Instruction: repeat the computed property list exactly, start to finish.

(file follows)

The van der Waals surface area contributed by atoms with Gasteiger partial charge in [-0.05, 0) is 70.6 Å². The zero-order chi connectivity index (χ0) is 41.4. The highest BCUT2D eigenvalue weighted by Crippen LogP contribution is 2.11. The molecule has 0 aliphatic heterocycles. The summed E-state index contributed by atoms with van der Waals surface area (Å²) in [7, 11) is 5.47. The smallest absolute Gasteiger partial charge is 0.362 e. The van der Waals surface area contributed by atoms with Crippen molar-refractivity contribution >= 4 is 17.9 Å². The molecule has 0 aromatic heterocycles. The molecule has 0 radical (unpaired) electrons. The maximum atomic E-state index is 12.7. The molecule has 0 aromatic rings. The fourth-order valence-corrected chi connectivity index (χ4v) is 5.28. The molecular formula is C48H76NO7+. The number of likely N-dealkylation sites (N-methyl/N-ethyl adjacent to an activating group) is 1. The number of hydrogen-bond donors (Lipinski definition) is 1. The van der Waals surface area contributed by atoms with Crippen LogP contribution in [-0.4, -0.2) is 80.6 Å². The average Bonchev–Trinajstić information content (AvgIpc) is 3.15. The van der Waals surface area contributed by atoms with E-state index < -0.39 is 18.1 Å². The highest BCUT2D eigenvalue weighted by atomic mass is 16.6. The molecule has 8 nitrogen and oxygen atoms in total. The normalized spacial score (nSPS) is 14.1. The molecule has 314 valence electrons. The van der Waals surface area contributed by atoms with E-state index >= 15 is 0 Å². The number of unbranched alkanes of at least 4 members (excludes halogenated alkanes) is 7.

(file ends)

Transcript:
The van der Waals surface area contributed by atoms with Gasteiger partial charge in [-0.05, 0) is 70.6 Å². The zero-order chi connectivity index (χ0) is 41.4. The highest BCUT2D eigenvalue weighted by Crippen LogP contribution is 2.11. The molecule has 0 aliphatic heterocycles. The summed E-state index contributed by atoms with van der Waals surface area (Å²) in [7, 11) is 5.47. The smallest absolute Gasteiger partial charge is 0.362 e. The van der Waals surface area contributed by atoms with Crippen molar-refractivity contribution >= 4 is 17.9 Å². The molecule has 0 aromatic heterocycles. The molecule has 0 radical (unpaired) electrons. The maximum atomic E-state index is 12.7. The molecule has 0 aromatic rings. The fourth-order valence-corrected chi connectivity index (χ4v) is 5.28. The molecular formula is C48H76NO7+. The number of likely N-dealkylation sites (N-methyl/N-ethyl adjacent to an activating group) is 1. The number of hydrogen-bond donors (Lipinski definition) is 1. The van der Waals surface area contributed by atoms with Crippen LogP contribution in [-0.4, -0.2) is 80.6 Å². The average Bonchev–Trinajstić information content (AvgIpc) is 3.15. The van der Waals surface area contributed by atoms with E-state index < -0.39 is 18.1 Å². The highest BCUT2D eigenvalue weighted by atomic mass is 16.6. The molecule has 8 nitrogen and oxygen atoms in total. The normalized spacial score (nSPS) is 14.1. The molecule has 314 valence electrons. The van der Waals surface area contributed by atoms with E-state index >= 15 is 0 Å². The number of unbranched alkanes of at least 4 members (excludes halogenated alkanes) is 7.